A.J. DiCintio
Something very deep and dark
By A.J. DiCintio
May 2, 2009

"Since feeling is first," wrote e.e. cummings, one who "pays any attention to the syntax of things will never wholly kiss you."

As it turns out, modern science thoroughly supports the poet's insight; for studies show that from making moral judgments to sizing up a stranger, humans first utilize the part of the brain in which emotions arise.

This primacy of feeling also explains why psychology assigns a great deal of importance not just to the first emotion with which a person reacts to a "stimulus" but also to its intensity.

Now, not to worry; for this piece won't attempt to delve into a biological and psychological explanation of feelings.

However, it will make a few observations about the liberal outrage over the aggressive interrogation techniques the CIA used to extract information from maniacal terrorists who would love to kill every American.

First, as background information, this description of behavior that many of us have too often experienced:

In a discussion about a particularly heinous murder, a liberal curiously remains calm and reasonable as he falls into platitudes about the fact that crime has always been with us etc.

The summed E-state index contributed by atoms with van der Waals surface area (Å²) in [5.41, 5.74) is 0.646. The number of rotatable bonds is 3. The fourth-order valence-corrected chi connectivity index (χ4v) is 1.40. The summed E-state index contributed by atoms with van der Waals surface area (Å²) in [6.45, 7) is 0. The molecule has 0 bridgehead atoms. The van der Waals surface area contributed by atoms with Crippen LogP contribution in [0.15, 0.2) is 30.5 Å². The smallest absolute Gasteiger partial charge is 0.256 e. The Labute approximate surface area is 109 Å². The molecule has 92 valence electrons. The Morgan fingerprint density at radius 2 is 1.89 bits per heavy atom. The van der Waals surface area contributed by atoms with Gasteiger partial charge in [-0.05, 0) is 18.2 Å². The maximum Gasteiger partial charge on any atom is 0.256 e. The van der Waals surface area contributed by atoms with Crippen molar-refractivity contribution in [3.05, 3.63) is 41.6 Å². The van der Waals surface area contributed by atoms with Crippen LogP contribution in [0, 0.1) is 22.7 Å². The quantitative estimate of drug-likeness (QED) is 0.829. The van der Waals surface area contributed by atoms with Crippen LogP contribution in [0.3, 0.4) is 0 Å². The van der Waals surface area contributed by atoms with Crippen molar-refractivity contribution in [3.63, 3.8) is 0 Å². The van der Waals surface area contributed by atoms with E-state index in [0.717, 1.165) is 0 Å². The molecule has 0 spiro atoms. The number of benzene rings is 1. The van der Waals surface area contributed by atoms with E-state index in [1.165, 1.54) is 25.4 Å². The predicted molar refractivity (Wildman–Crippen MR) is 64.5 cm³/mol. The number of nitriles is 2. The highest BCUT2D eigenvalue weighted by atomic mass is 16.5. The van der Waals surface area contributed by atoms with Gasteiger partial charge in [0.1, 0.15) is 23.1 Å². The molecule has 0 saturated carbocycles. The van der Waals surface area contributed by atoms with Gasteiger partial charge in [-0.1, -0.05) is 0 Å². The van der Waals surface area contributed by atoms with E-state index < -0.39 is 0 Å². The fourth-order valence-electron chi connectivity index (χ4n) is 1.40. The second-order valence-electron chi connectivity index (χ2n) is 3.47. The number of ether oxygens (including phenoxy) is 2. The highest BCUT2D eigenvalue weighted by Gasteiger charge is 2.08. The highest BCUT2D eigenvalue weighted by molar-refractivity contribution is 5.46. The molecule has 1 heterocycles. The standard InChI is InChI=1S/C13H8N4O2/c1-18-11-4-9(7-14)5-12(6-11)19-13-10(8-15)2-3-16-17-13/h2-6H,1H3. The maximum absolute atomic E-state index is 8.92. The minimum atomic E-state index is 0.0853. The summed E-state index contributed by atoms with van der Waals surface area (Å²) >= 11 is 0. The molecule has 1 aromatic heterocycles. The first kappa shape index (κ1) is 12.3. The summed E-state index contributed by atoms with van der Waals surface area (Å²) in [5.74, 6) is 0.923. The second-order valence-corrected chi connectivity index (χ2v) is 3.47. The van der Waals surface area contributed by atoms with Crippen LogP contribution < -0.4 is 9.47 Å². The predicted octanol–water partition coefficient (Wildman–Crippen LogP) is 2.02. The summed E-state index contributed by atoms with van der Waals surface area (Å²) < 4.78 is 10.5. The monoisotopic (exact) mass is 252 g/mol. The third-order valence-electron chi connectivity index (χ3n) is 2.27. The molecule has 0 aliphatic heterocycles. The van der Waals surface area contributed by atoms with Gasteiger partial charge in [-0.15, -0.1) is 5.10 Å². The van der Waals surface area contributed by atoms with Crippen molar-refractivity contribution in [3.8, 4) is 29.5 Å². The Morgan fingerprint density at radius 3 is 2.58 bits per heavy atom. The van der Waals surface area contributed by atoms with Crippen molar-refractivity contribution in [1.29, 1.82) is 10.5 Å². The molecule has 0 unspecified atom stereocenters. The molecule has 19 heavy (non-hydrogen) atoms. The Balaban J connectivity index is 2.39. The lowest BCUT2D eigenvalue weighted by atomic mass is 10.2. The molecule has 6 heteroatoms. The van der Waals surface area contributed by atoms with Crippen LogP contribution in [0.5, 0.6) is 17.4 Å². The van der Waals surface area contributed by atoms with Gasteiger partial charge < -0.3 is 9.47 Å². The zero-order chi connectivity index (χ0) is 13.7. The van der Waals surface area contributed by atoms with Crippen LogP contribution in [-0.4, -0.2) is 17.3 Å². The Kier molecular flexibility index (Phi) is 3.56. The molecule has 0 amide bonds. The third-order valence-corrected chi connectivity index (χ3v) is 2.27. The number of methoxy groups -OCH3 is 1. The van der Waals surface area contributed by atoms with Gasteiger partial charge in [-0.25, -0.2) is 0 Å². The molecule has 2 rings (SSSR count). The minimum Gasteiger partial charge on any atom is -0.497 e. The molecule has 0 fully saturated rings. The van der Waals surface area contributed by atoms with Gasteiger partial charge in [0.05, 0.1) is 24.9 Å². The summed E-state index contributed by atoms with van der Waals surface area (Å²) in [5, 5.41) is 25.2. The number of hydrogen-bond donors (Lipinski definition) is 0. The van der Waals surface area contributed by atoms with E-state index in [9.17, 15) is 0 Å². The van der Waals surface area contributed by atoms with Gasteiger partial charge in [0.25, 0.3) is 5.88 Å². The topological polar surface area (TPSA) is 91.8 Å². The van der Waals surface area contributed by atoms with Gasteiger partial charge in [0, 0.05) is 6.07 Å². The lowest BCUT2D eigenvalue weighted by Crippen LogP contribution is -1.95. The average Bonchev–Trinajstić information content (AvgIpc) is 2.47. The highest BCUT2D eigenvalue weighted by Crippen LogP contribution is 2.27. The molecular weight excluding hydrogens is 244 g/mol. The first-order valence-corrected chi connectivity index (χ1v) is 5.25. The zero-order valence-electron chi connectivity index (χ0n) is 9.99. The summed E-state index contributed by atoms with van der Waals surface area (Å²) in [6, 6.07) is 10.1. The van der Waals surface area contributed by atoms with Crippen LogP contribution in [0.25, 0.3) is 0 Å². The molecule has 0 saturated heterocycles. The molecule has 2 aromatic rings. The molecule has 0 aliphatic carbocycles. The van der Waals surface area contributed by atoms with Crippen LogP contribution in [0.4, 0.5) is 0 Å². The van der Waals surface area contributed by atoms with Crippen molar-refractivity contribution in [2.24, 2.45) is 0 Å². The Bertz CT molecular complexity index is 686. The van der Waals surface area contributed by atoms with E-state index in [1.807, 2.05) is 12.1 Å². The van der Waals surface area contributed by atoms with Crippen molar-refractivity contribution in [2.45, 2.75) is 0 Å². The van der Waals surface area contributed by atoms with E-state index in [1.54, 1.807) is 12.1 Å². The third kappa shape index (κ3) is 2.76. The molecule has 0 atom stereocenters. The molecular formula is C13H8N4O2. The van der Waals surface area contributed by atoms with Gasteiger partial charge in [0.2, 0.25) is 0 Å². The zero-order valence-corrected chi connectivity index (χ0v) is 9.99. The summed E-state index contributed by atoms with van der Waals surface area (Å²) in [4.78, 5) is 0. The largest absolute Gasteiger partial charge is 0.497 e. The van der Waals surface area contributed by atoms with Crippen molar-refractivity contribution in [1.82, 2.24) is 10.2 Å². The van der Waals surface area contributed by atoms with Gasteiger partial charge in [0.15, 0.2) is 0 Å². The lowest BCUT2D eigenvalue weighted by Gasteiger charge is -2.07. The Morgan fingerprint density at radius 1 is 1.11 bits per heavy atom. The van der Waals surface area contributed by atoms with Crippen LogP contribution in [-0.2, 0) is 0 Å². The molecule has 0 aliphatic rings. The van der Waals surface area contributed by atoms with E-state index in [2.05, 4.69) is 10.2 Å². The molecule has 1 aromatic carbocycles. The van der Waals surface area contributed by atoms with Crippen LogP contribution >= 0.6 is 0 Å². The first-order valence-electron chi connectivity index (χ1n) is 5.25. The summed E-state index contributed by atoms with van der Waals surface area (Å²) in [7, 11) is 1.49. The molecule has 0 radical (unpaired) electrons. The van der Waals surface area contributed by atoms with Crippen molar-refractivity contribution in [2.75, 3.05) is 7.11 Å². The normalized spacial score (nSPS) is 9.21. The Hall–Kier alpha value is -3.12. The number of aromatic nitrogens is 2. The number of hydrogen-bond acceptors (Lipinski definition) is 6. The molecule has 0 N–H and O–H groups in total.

But upon hearing the opinion that the unspeakably vicious killer ought to be hung by the thumbs to die swinging in the wind, the equanimity suddenly vanishes as Mr. Reasonable explodes with booming, red-faced denunciations of "inhuman" behavior that not only debases us but also endangers our entire culture.

We think, as we walk away stunned, "What an insulting perversity it is to react to a horrendous crime with apparent reason but to an expression of outrage at it (even by one directly affected) with angry, lecturing fulminations."

With that background in mind, we may now turn to some facts about the current liberal anger and angst over "torture" and the punishment deserved by the "torturers."

. . . CIA administrators and interrogators accused of "torture" approved and employed aggressive interrogation techniques because in a post 9/11 world, they quite reasonably feared more attacks that could kill not just thousands but hundreds of thousands of American citizens.

. . . None of those techniques rise to the level of what ordinary Americans consider torture. For example, interrogators didn't cut off a detainee's fingers. Neither, to induce others to talk, did they cut off a detainee's head, say, before cameras that broadcast the murderous act to the world.

. . . Congressional Democratic leaders that included Nancy Pelosi were explicitly informed of the "enhanced interrogation techniques" and didn't object to them.

. . . In 2006, Ted Kennedy and other liberals proposed an amendment to the Military Commissions Act that would have equated waterboarding with torture (read Andrew C. McCarthy, "National Review"). The amendment failed, but its introduction tells us all we need to know about the falseness of the charge that "everybody knew waterboarding is illegal."

Those are the facts. Yet there is an emotional outcry from liberals.